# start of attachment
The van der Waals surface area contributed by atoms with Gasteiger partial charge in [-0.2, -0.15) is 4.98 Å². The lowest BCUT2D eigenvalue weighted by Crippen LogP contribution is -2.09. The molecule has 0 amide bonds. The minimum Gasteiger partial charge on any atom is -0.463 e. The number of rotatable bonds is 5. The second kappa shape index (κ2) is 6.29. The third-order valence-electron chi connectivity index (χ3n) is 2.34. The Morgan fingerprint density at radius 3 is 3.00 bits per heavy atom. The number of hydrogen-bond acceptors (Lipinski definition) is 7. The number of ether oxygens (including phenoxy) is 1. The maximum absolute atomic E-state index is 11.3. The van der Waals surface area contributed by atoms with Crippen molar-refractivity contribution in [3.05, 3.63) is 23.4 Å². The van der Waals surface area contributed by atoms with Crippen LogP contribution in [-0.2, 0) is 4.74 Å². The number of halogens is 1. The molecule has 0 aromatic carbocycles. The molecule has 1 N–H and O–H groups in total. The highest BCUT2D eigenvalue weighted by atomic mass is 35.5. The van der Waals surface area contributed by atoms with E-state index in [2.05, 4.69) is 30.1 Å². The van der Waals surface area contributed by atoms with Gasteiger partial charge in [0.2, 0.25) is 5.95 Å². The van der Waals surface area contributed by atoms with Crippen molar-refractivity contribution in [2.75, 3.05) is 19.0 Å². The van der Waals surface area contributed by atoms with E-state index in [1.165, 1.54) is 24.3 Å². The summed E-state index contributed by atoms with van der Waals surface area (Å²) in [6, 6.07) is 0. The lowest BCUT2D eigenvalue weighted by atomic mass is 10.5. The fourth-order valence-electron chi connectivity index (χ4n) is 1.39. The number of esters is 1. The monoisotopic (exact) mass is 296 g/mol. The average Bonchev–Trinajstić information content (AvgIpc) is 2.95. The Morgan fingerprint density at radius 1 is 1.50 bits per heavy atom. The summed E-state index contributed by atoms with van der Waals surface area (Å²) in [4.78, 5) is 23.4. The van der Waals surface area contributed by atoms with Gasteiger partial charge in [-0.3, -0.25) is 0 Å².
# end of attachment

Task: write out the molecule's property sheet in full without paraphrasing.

The van der Waals surface area contributed by atoms with Gasteiger partial charge in [-0.2, -0.15) is 4.98 Å². The lowest BCUT2D eigenvalue weighted by Crippen LogP contribution is -2.09. The molecule has 0 amide bonds. The minimum Gasteiger partial charge on any atom is -0.463 e. The number of rotatable bonds is 5. The second kappa shape index (κ2) is 6.29. The third-order valence-electron chi connectivity index (χ3n) is 2.34. The Morgan fingerprint density at radius 3 is 3.00 bits per heavy atom. The number of hydrogen-bond acceptors (Lipinski definition) is 7. The number of ether oxygens (including phenoxy) is 1. The maximum absolute atomic E-state index is 11.3. The van der Waals surface area contributed by atoms with Crippen molar-refractivity contribution in [3.05, 3.63) is 23.4 Å². The van der Waals surface area contributed by atoms with Crippen LogP contribution in [-0.2, 0) is 4.74 Å². The number of halogens is 1. The molecule has 0 aromatic carbocycles. The molecule has 1 N–H and O–H groups in total. The highest BCUT2D eigenvalue weighted by atomic mass is 35.5. The van der Waals surface area contributed by atoms with E-state index in [2.05, 4.69) is 30.1 Å². The van der Waals surface area contributed by atoms with Gasteiger partial charge in [0.2, 0.25) is 5.95 Å². The van der Waals surface area contributed by atoms with Crippen molar-refractivity contribution in [2.75, 3.05) is 19.0 Å². The van der Waals surface area contributed by atoms with E-state index in [1.165, 1.54) is 24.3 Å². The summed E-state index contributed by atoms with van der Waals surface area (Å²) in [6, 6.07) is 0. The lowest BCUT2D eigenvalue weighted by atomic mass is 10.5. The fourth-order valence-electron chi connectivity index (χ4n) is 1.39. The number of esters is 1. The monoisotopic (exact) mass is 296 g/mol. The average Bonchev–Trinajstić information content (AvgIpc) is 2.95. The Morgan fingerprint density at radius 1 is 1.50 bits per heavy atom. The summed E-state index contributed by atoms with van der Waals surface area (Å²) in [4.78, 5) is 23.4. The van der Waals surface area contributed by atoms with Gasteiger partial charge in [-0.3, -0.25) is 0 Å².